WHY: There’s been a lot of great television this year, and FX’s “American Crime Story” is right up there at the top. Though most people of a certain age remember the media circus surrounding the so-called Trial of the Century, “The People v. O.J. Simpson” manages to feel like an entirely fresh experience, revealing things about the case you may not have known before while also recapturing all the infamous moments. Told largely from the perspective of the lawyers, the show examines topics like race, gender, celebrity and the criminal justice system and how each one affected the outcome of the trial. There’s hardly a dull moment throughout the show’s debut season, including the excellent bottle episode “A Jury in Jail,” which details the mental and physical strain placed on the jurors throughout the lengthy court case. At its core, however, “American Crime Story” is just a really excellent actor’s showcase that features award-worthy performances by Sarah Paulson (as lead prosecutor Maria Clark), Courtney B. Vance (as flashy defense attorney Johnny Cochrane) and Sterling K. Brown (as Clark’s second chair, Christopher Darden), among others. The series is so engrossing and expertly cast that it’s like watching the murder trial all over again, only this time, with an unrestricted view of the chaos and drama.
EXTRAS: There’s a retrospective on the real-life trial featuring interviews with the cast, crew and show consultants, as well as an interactive timeline.
Michael Fassbender, Alicia Vikander, Rachel Weisz, Bryan Brown
In the summer of 2011, I had a brief gig with a gigantic movie database, tagging films with certain key words. Under the ‘Plot’ category was my favorite tag: “Hide the Body!” It brings to mind movies like “Very Bad Things,” “I Know What You Did Last Summer” and “Shallow Grave,” films where someone dies under gruesome or mysterious circumstances and the remaining characters keep the death a secret because it benefits them somehow. “The Light Between Oceans,” a period piece set off the western coast of Australia, is a Hide the Body movie. Gotta say, didn’t see that coming.
This aspect of the plot wreaks havoc on the rest of the story, too. Try as they might to make a tasteful art film about love and betrayal – and for a few stretches, they succeed – the thriller angle of the story disrupts the tone once it comes to the forefront. There is clearly a lot going on between the ears of the main characters (grief has many layers), but very little of it is translated on screen for the viewer.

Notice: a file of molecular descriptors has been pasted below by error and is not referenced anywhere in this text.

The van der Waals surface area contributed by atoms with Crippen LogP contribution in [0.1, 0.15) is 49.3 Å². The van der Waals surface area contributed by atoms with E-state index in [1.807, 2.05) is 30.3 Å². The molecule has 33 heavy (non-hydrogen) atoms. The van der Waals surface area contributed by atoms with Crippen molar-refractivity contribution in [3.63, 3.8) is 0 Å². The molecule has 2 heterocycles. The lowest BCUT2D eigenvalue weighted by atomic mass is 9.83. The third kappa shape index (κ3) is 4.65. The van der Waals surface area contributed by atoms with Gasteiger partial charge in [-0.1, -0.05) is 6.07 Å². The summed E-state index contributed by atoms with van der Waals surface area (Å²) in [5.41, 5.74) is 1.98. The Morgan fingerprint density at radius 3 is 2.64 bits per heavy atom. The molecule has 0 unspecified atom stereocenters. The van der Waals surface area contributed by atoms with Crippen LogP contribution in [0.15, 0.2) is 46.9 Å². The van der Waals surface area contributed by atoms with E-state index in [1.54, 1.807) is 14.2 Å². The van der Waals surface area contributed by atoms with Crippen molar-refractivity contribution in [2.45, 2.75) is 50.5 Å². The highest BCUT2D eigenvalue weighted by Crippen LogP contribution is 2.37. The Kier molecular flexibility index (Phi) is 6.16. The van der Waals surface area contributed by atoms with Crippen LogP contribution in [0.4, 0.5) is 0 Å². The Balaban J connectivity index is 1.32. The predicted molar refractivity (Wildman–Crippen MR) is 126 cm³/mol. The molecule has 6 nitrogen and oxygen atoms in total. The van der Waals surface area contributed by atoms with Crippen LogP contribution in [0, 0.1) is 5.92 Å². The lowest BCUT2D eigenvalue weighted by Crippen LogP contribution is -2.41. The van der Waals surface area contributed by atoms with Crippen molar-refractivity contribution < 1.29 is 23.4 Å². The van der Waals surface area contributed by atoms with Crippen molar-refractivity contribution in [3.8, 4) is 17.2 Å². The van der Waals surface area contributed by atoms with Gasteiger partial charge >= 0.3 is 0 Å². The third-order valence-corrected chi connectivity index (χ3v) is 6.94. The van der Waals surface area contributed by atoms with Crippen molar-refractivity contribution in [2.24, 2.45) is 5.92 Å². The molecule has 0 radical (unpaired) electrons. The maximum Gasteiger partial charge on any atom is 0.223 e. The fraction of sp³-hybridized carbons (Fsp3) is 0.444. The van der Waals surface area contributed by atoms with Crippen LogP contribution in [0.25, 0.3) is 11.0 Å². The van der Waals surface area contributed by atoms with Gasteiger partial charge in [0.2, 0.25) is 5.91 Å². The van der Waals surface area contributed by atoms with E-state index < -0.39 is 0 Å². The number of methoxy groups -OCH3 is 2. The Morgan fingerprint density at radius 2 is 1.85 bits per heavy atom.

After serving his country in the Great War, Tom Sherbourne (Michael Fassbender) enlists to man a lighthouse on an island off the western Australian coast. Before he leaves for the island, he meets cute with Isabel Graysmark (Alicia Vikander). When Tom receives an extended contract to stay on the island, he asks Isabel to marry him, so she can be with him on the island. The two try to start a family, but Isabel’s first two pregnancies end in miscarriage. Days after the second miscarriage, a dinghy washes ashore and inside it is a dead man and a live newborn baby. Isabel convinces Tom not to report the encounter, and then they bury the dead man and claim the newfound baby as their own.
This month marks the 30th anniversary of “Howard the Duck” hitting theaters in 1986. That film was a large commercial and critical failure, offering up bad puns and a convoluted plot that audiences simply weren’t interested in seeing. However, sometimes the box office doesn’t tell the whole story, and those films deemed as flops are actually worth taking a second look at to discover an enjoyable, if weird, movie. Here are 15 films, in chronological order, that deserve to be rediscovered despite their terrible performance with ticket buyers.
“Pennies from Heaven” (1981)
Audiences weren’t ready for Steve Martin in anything but wacky comedies in the ’80s and probably weren’t exactly primed for a subversive musical drama that is caked in cynical darkness, either. But Herbert Ross’ Pennies from Heaven” (based on the UK miniseries of the same name by Dennis Potter) is an astounding achievement that juxtaposes the lively musical numbers of the day with the bleak existence many faced in the 1920s. It has incredible performances from Martin, Bernadette Peters and Christopher Walken, features some impressive song and dance sequences, and really hits the emotional core of broken dreams.